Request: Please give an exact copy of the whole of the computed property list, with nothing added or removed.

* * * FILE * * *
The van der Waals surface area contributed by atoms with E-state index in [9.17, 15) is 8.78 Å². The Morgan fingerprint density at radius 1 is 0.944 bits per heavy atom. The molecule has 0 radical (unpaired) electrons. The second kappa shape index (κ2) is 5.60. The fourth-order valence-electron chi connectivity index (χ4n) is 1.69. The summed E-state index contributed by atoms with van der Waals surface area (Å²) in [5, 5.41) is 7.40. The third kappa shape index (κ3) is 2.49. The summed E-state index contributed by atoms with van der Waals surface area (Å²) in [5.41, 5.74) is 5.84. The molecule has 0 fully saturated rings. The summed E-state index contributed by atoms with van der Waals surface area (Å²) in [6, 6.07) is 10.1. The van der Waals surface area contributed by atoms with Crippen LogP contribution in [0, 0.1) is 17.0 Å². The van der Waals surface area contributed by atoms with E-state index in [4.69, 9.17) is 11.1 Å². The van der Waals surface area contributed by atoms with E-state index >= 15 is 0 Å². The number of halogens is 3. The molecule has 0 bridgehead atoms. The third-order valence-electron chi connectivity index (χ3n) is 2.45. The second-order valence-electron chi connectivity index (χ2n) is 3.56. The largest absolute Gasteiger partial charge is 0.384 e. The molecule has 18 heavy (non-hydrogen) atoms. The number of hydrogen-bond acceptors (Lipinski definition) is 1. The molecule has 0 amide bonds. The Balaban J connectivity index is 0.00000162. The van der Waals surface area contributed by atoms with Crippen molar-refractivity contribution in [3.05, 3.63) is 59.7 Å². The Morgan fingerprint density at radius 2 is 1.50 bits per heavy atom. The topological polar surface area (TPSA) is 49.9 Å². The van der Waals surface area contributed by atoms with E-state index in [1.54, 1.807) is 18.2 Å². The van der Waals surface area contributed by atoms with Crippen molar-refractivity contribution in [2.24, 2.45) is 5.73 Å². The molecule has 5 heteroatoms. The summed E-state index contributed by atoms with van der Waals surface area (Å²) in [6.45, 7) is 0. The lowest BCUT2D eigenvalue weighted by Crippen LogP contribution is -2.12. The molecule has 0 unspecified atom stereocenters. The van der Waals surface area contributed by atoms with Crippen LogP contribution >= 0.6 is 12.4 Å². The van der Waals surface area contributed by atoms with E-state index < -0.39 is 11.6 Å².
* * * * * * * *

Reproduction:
The van der Waals surface area contributed by atoms with E-state index in [9.17, 15) is 8.78 Å². The Morgan fingerprint density at radius 1 is 0.944 bits per heavy atom. The molecule has 0 radical (unpaired) electrons. The second kappa shape index (κ2) is 5.60. The fourth-order valence-electron chi connectivity index (χ4n) is 1.69. The summed E-state index contributed by atoms with van der Waals surface area (Å²) in [5, 5.41) is 7.40. The third kappa shape index (κ3) is 2.49. The summed E-state index contributed by atoms with van der Waals surface area (Å²) in [5.41, 5.74) is 5.84. The molecule has 0 fully saturated rings. The summed E-state index contributed by atoms with van der Waals surface area (Å²) in [6, 6.07) is 10.1. The van der Waals surface area contributed by atoms with Crippen LogP contribution in [0, 0.1) is 17.0 Å². The van der Waals surface area contributed by atoms with E-state index in [4.69, 9.17) is 11.1 Å². The van der Waals surface area contributed by atoms with E-state index >= 15 is 0 Å². The number of halogens is 3. The molecule has 0 bridgehead atoms. The third-order valence-electron chi connectivity index (χ3n) is 2.45. The second-order valence-electron chi connectivity index (χ2n) is 3.56. The largest absolute Gasteiger partial charge is 0.384 e. The molecule has 18 heavy (non-hydrogen) atoms. The number of hydrogen-bond acceptors (Lipinski definition) is 1. The molecule has 0 amide bonds. The Balaban J connectivity index is 0.00000162. The van der Waals surface area contributed by atoms with Crippen molar-refractivity contribution in [3.05, 3.63) is 59.7 Å². The Morgan fingerprint density at radius 2 is 1.50 bits per heavy atom. The topological polar surface area (TPSA) is 49.9 Å². The van der Waals surface area contributed by atoms with E-state index in [1.54, 1.807) is 18.2 Å². The van der Waals surface area contributed by atoms with Crippen molar-refractivity contribution in [2.24, 2.45) is 5.73 Å². The molecule has 5 heteroatoms. The summed E-state index contributed by atoms with van der Waals surface area (Å²) in [6.45, 7) is 0. The lowest BCUT2D eigenvalue weighted by Crippen LogP contribution is -2.12. The molecule has 0 unspecified atom stereocenters. The van der Waals surface area contributed by atoms with Crippen LogP contribution >= 0.6 is 12.4 Å². The van der Waals surface area contributed by atoms with E-state index < -0.39 is 11.6 Å².